Michael Knights is the Jill and Jay Bernstein Fellow of The Washington Institute, specializing in the military and security affairs of Iraq, Iran, and the Persian Gulf states. He is a co-founder of the Militia Spotlight platform, which offers in-depth analysis of developments related to the Iranian-backed militias in Iraq and Syria.
Formed by Ashab al-Kahf and Harakat Hezbollah al-Nujaba, this Persian-named violent protest movement has been used to carry out threats against the U.S. embassy in Baghdad.
Name: Al-Tabea al-Shabiya fil Iraq (Popular Mobilization in Iraq, aka the Iraqi Basij). Basij is a Persian word that means "mobilization"; it is also the overarching name of Iran's numerous paramilitary forces, which are closely associated with the Islamic Revolutionary Guard Corps (IRGC), a U.S.-designated Foreign Terrorist Organization.
Type of movement:
Facade group, undertaking kinetic paramilitary operations and social mobilization, focused initially on domestic counter-U.S. operations and domestic counter-political/social moderate operations.
On July 14, 2023, a Telegram account was created called "Basij-Popular Mobilization of Iraq." The account claimed that the new "Iraqi Basij" would target the U.S. embassy in Baghdad.
The group was created when the Iraqi militia group Ashab al-Kahf (AK) asked its followers to protest at the embassy. Although the group was purportedly created just before the event, its flags and logo were widely distributed at the July 14 protest in a slick and well-resourced operation.
Several dozen demonstrators identifying themselves as members of Asaib Ahl al-Haq and the Iraqi Basij front group blocked the Erbil-Kirkuk highway with rocks and burning tires on the evening of August 28, 2023. The demonstrators opposed the return of the Kurdistan Democratic Party branch office to Kirkuk ahead of provincial elections.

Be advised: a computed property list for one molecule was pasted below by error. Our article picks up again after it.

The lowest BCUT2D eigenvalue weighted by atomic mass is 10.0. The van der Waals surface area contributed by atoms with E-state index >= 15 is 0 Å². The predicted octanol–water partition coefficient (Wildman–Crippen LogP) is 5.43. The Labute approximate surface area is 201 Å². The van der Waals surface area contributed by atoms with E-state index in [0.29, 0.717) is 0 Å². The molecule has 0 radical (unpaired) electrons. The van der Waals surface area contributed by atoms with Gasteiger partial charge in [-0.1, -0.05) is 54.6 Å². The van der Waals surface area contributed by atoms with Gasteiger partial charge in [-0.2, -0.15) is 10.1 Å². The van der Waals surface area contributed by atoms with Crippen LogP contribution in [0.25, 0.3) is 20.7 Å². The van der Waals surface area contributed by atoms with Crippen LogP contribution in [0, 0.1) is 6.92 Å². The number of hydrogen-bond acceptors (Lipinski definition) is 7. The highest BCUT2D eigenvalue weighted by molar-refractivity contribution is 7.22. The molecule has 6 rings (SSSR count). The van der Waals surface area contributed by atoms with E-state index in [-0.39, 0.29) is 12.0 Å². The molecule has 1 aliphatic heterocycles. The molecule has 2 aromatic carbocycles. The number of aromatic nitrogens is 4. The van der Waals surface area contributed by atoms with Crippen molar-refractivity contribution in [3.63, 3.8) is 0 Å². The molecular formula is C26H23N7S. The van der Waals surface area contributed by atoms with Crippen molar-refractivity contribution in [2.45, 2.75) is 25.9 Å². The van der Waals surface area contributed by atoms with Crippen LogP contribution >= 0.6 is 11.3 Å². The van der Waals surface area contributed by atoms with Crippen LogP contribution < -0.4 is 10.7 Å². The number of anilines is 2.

On July 16, 2023, the Iraqi Basij account declared its six main objectives as follows:
Cultural work and fighting impure thoughts.
Defending the holy Quran and the Prophet Muhammad’s great Islam.
Defending the ideology of the resistance and moving away from concessions and compromises.
The resistance and our great religious authorities are red lines. Defending them is within our religious obligation.
Fighting impure movements against the great Muhammad’s Islam.
Fighting whoever wants to harass our ideologies through organizations (i.e., NGOs) or other means (Figure 1).
Chain of command:
There is a direct link between AK and the Iraqi Basij, which also suggests a tight connection between the latter group and AK's parent militia, Harakat Hezbollah al-Nujaba. In the days before the group was first announced on AK's Telegram account, AK sister channels began advertising the embassy protest on social media using the hashtag "حاصروا السفارة" (besiege the embassy). On the morning of July 14, AK's main social media channel posted a message asking muqawama (resistance) supporters to storm the embassy.
At the protest itself, AK and Iraqi Basij flags were prominently raised and waved together. Yet the new group's flags were not displayed alongside those of any other muqawama facade brands (Figure 2).
AK apparently established the Iraqi Basij to serve a role similar to that of the Kataib Hezbollah (KH) vigilante group Raba Allah, which was created to pressure political rivals but backfired when it staged armed displays in Baghdad that resembled Islamic State parades in Mosul.
The Iraqi Basij receives support from Iranian entities, and Iranian phone numbers are provided in its Telegram messages regarding free transportation to attend Muharram mourning ceremonies in Karbala. AK also has some friendly ties to KH's Hoquq parliamentary bloc. On July 14, 2023, the Iraqi Basij thanked Hoquq head Saud al-Saedi for his support. The group also thanked Hassan Salim, a parliamentarian from Asaib Ahl al-Haq's al-Sadiqoun bloc (Figure 3).